Saturday, May 12, 2012 5:23:49 AM
As for acoustics and body shapes/sizes, they vary as much as electrics do. From the beginning guitars have been made in different sizes and shapes, with the sound hold different places, different bracing inside, etc. There is no one single "classical guitar shape" any more than there's one electric guitar shape.
There are lots more difference, of course (we could get into truss rods, the different types of pick-ups, semi-hollow-body guitars, etc.--far too big a subject to discuss in 1000 character bursts).
Saturday, May 12, 2012 5:17:42 AM
A little Guitar 101. The one to our left is a classical guitar (uses nylon strings, typically wider fret board, lower string tension, etc.) and the one in the middle is a standard steel string acoustic guitar (higher tension strings, narrower fret board). Steel string acoustics really *are* a bit more difficult to play than a nylon string classical or electric because the tension is noticeably higher on the steel string. Both are easy enough, though.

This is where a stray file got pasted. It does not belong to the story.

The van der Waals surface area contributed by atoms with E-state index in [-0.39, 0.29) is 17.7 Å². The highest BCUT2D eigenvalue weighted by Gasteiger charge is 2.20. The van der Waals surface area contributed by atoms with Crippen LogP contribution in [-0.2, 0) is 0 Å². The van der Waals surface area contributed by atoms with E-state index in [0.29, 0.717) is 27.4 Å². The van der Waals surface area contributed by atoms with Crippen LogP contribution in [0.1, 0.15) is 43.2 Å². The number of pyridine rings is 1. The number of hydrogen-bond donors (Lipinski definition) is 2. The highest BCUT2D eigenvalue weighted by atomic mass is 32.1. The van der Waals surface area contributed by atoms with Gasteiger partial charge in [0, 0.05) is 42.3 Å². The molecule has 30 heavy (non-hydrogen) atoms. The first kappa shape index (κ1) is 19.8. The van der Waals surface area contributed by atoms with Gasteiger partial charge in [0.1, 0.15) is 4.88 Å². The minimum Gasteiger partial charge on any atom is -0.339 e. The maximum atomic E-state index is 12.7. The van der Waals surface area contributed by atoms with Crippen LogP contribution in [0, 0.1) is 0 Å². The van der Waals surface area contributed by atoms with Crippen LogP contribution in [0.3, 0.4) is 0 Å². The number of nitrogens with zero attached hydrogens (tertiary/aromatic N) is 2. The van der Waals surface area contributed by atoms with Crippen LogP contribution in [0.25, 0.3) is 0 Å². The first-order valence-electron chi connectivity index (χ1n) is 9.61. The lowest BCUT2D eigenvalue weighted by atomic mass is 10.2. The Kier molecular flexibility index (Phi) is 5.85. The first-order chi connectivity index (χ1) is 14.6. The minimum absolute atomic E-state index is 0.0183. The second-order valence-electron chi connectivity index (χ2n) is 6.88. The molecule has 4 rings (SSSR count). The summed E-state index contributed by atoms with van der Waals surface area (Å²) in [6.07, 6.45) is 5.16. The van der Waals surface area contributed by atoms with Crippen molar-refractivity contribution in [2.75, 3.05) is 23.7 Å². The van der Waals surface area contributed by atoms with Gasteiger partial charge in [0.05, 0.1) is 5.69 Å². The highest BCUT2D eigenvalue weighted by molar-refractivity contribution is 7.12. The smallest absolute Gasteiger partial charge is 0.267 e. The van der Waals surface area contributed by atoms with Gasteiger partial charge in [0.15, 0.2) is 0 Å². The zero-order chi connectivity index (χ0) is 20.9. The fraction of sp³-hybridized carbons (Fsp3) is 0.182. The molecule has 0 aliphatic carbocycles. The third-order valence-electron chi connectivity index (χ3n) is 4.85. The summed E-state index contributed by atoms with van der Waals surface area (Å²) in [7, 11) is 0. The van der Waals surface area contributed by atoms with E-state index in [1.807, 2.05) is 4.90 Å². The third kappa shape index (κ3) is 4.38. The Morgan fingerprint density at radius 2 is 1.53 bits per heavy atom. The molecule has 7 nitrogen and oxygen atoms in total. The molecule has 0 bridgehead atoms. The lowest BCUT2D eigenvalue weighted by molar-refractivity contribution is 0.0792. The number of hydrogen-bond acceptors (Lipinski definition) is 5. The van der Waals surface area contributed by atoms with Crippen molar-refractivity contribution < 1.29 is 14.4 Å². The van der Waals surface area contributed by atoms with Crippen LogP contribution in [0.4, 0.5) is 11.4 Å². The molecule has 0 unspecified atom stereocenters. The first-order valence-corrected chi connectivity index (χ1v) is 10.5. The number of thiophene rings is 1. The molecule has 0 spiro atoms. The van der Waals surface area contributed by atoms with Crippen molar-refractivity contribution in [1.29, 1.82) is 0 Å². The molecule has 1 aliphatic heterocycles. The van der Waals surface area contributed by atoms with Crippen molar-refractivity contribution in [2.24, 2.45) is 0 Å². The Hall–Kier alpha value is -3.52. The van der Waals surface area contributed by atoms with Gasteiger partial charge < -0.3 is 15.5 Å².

As for sound, via electronics, an electric can be made to sound like an acoustic, but, too, an acoustic, with a pick-up, can actually BE an electric guitar. The pick-up is what *makes* it an electric guitar, not the body. You guys are talking about the difference between solid body and hollow body guitars. Electrics are typically solid body and acoustics are hollow body. There are also semi-hollow body guitars, electric/acoustic guitars, etc. I'll post links if necessary.
Friday, May 11, 2012 8:07:05 PM
To Mr CorpseCrank:
Just FYI.. Before YOU start scolding someone you should get your facts straight. Acoustic Guitar does NOT = Classical guitar Classical guitars have completely different bodies and use completely different strings.....